What are some health benefits for a kosher diet? The Rambam and ibn Ezra said that all the mitzvahs has to have a rational explanation for them. Ibn Ezra said that if a single commandment went against reason (intelligence) then we should not observe it. That is to say, that he found a real reason for each and every command. A kosher diet should have health benefits like a bris. What does our sages’ have to say regarding this.


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Rambam does indeed explain the health benefits of the various kosher laws in Guide for the Perplexed 3:48:

I maintain that the food which is forbidden by the Law is unwholesome. There is nothing among the forbidden kinds of food whose injurious character is doubted, except pork (Lev. xi. 7), and fat (ibid. vii. 23). But also in these cases the doubt is not justified. For pork contains more moisture than necessary [for human food], and too much of superfluous matter. The principal reason why the Law forbids swine's flesh is to be found in the circumstance that its habits and its food are very dirty and loathsome. It has already been pointed out how emphatically the Law enjoins the removal of the sight of loathsome objects, even in the field and in the camp; how much more objectionable is such a sight in towns. But if it were allowed to eat swine's flesh, the streets and houses would be more dirty than any cesspool, as may be seen at present in the country of the Franks. A saying of our Sages declares: "The mouth of a swine is as dirty as dung itself" (B. T. Ber. 25a).

The fat of the intestines makes us full, interrupts our digestion, and produces cold and thick blood; it is more fit for fuel [than for human food].

Blood (Lev. xvii. 12), and nebelah, i.e., the flesh of an animal that died of itself (Deut. xiv. 21), are indigestible, and injurious as food; Trefah, an animal in a diseased state (Exod. xxii. 30), is on the way of becoming a nebelah.

The characteristics given in the Law (Lev. xi., and Deut. xiv.) of the permitted animals, viz., chewing the cud and divided hoofs for cattle, and fins and scales for fish, are in themselves neither the cause of the permission when they are present, nor of the prohibition when they are absent; but merely signs by which the recommended species of animals can be discerned from those that are forbidden.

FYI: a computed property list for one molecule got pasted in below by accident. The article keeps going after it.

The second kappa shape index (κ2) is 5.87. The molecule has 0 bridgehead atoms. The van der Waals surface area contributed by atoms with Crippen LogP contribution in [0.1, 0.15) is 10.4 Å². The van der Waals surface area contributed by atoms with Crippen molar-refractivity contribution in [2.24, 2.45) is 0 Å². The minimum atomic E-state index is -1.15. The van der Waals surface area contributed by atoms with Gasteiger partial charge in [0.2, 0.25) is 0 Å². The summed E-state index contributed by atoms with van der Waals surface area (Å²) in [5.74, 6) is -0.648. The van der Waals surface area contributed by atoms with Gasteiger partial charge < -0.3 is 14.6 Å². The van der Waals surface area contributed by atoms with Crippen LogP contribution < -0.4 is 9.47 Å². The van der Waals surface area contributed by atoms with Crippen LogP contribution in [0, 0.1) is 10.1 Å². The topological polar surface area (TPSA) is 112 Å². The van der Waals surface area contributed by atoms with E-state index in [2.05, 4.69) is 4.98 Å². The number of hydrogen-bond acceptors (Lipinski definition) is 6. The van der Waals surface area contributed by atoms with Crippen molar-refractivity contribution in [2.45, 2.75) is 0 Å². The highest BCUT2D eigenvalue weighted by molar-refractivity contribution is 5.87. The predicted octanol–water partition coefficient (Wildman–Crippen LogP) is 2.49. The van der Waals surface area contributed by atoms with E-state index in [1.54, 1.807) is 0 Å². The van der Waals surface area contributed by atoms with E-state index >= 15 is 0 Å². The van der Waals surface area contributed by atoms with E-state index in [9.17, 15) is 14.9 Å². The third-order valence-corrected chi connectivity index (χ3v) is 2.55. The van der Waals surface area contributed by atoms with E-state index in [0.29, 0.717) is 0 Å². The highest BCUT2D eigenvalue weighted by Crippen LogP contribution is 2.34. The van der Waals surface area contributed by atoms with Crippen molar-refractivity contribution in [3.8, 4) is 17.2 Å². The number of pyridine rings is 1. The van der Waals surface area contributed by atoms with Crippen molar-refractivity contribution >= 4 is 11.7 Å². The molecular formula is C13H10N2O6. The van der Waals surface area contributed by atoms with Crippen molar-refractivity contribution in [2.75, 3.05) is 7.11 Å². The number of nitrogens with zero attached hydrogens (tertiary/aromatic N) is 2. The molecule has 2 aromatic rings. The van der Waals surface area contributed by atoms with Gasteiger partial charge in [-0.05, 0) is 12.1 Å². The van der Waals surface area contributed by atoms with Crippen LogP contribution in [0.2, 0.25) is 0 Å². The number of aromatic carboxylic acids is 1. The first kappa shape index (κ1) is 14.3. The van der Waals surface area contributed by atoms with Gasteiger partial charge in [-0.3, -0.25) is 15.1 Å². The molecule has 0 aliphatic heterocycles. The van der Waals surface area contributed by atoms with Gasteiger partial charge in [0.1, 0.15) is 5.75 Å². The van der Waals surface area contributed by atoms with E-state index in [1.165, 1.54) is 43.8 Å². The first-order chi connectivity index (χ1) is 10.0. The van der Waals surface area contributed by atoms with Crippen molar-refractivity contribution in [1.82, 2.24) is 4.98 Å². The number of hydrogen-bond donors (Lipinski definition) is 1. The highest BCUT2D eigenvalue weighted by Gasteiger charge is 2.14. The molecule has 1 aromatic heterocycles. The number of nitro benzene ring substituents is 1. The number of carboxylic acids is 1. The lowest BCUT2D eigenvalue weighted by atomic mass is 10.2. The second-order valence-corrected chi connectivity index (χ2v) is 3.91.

The reason why the sinew that shrank is prohibited is stated in the Law (Gen. xxxii. 33).

It is prohibited to cut off a limb of a living animal and eat it, because such act would produce cruelty, and develop it: besides, the heathen kings used to do it: it was also a kind of idolatrous worship to cut off a certain limb of a living animal and to eat it.

Meat boiled in milk is undoubtedly gross food, and makes overfull; but I think that most probably it is also prohibited because it is somehow connected with idolatry, forming perhaps part of the service, or being used on some festival of the heathen. I find a support for this view in the circumstance that the Law mentions the prohibition twice after the commandment given concerning the festivals "Three times in the year all thy males shall appear before the Lord God" (Exod. xxiii. 17, and xxxiv. 73), as if to say, "When you come before me on your festivals, do not seethe your food in the manner as the heathen used to do." This I consider as the best reason for the prohibition: but as far as I have seen the books on Sabean rites, nothing is mentioned of this custom.

The commandment concerning the killing of animals is necessary, because the natural food of man consists of vegetables and of the flesh of animals: the best meat is that of animals permitted to be used as food. No doctor has any doubts about this. Since, therefore, the desire of procuring good food necessitates the slaying of animals, the Law enjoins that the death of the animal should be the easiest. It is not allowed to torment the animal by cutting the throat in a clumsy manner, by poleaxing, or by cutting off a limb whilst the animal is alive.

(Friedlander translation)

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